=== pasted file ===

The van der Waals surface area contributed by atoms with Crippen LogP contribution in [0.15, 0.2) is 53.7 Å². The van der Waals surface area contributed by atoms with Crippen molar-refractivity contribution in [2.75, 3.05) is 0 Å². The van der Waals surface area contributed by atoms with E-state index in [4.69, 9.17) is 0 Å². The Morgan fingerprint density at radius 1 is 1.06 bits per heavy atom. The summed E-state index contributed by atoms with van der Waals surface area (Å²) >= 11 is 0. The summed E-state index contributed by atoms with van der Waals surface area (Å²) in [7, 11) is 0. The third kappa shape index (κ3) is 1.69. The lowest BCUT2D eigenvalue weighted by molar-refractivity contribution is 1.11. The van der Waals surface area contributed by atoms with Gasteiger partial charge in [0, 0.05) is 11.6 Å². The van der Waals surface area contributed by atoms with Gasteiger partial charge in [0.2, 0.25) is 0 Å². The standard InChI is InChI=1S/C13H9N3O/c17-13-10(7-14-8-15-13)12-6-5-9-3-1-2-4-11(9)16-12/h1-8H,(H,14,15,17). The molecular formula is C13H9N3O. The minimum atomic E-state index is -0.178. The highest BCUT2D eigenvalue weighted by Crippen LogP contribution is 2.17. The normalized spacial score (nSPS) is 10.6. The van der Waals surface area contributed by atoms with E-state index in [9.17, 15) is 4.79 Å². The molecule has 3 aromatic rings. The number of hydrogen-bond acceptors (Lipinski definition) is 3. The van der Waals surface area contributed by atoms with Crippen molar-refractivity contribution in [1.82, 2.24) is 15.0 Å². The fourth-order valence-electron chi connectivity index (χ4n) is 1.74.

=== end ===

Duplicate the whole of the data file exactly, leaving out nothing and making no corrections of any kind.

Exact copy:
The van der Waals surface area contributed by atoms with Crippen LogP contribution in [0.15, 0.2) is 53.7 Å². The van der Waals surface area contributed by atoms with Crippen molar-refractivity contribution in [2.75, 3.05) is 0 Å². The van der Waals surface area contributed by atoms with E-state index in [4.69, 9.17) is 0 Å². The Morgan fingerprint density at radius 1 is 1.06 bits per heavy atom. The summed E-state index contributed by atoms with van der Waals surface area (Å²) >= 11 is 0. The summed E-state index contributed by atoms with van der Waals surface area (Å²) in [7, 11) is 0. The third kappa shape index (κ3) is 1.69. The lowest BCUT2D eigenvalue weighted by molar-refractivity contribution is 1.11. The van der Waals surface area contributed by atoms with Gasteiger partial charge in [0, 0.05) is 11.6 Å². The van der Waals surface area contributed by atoms with Gasteiger partial charge in [0.2, 0.25) is 0 Å². The standard InChI is InChI=1S/C13H9N3O/c17-13-10(7-14-8-15-13)12-6-5-9-3-1-2-4-11(9)16-12/h1-8H,(H,14,15,17). The molecular formula is C13H9N3O. The minimum atomic E-state index is -0.178. The highest BCUT2D eigenvalue weighted by Crippen LogP contribution is 2.17. The normalized spacial score (nSPS) is 10.6. The van der Waals surface area contributed by atoms with E-state index in [9.17, 15) is 4.79 Å². The molecule has 3 aromatic rings. The number of hydrogen-bond acceptors (Lipinski definition) is 3. The van der Waals surface area contributed by atoms with Crippen molar-refractivity contribution in [1.82, 2.24) is 15.0 Å². The fourth-order valence-electron chi connectivity index (χ4n) is 1.74.